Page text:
I am still a bit shaken. I’ve been home three days now after a long weekend, and I still have their words and stories in my head and on my heart. They will probably stick around for quite a while.
I can only hope.
The weekend youth retreat is designed to help young people in their walk of faith and includes a number of talks by the teenagers themselves. They talk about the masks we wear in our lives preventing our true selves to emerge, reconciliation, grace, and religion, among others. The talks are followed by further discussions in small groups, then communal sharing in the large gathering.
I was thinking that many of these young folks would be too shy or insecure to truly express themselves to this many people, many of whom they’d only just met. I was proven wrong.
Stories and experiences were shared with no holds barred – bullying, issues of body image, victim of family molestation, cancer survivor, sudden deaths of family members and close friends, discrimination, alcoholism, worry about a parent being released from prison for murder.
I keep thinking these are things that no child should have to experience; that perhaps we can just keep them in a bubble for a little while longer. What these teenagers have done, though, is create such a safe space with each other on a mountaintop camp in Lee County so as to face this life head-on and know they’ll be supported, lifted up, and loved.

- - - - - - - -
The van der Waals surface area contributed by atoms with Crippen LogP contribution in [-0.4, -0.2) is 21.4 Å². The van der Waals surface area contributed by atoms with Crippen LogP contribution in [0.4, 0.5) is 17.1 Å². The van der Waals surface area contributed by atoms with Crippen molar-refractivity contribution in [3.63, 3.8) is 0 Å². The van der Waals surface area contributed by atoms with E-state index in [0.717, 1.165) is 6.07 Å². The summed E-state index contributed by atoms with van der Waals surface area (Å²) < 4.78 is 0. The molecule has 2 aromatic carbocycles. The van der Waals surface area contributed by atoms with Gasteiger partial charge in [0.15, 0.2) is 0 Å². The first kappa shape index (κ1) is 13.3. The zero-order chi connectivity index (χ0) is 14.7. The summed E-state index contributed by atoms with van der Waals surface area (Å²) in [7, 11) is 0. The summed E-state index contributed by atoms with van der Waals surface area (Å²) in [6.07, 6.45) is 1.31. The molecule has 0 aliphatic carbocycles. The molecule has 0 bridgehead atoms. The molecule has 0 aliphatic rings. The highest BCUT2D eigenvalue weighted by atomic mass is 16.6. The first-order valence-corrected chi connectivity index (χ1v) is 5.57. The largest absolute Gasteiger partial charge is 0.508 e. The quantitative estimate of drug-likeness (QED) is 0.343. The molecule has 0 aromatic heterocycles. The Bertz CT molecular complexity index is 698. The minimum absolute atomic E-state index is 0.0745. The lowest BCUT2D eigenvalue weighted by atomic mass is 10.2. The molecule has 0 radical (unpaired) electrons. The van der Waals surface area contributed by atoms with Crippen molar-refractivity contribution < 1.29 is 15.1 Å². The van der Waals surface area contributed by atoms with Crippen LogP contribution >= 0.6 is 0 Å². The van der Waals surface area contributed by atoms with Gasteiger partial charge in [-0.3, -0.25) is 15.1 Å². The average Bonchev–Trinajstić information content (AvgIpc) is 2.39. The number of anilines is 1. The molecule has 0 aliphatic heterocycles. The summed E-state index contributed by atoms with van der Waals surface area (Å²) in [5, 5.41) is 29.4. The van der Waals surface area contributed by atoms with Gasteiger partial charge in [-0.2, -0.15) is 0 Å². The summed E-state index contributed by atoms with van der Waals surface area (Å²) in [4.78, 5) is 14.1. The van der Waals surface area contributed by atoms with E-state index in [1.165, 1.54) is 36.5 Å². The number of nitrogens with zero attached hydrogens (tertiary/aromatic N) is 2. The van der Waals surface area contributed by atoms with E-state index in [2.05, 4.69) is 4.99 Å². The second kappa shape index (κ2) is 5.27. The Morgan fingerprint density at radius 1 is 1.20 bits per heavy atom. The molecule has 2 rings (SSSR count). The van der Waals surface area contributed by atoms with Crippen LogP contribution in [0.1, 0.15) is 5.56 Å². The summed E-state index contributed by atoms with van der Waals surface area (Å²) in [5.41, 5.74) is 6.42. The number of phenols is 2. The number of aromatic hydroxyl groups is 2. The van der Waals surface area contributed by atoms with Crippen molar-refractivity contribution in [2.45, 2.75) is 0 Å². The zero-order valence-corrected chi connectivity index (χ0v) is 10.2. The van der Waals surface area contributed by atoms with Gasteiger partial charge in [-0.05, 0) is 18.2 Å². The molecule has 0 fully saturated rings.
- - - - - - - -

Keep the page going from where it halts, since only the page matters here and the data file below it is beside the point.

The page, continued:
My son came back from college to work on the staff of this retreat. Because of his own time on that mountain these past few years, he was able to give back a bit and share his own heart and his own soul. I give thanks for the many opportunities given to these folks throughout the year to reconnect with each other, to laugh and sing and play games, and to be ever reminded that they’re never alone in their troubles and in their joys.
God our Father, you see your children growing up in an unsteady and confusing world: Show them that your ways give more life than the ways of the world, and that following you is better than chasing after selfish goals. Help them to take failure, not as a measure of their worth, but as a chance for a new start. Give them strength to hold their faith in you, and to keep alive their joy in your creation; through Jesus Christ our Lord. Amen.(Book of Common Prayer, p. 829)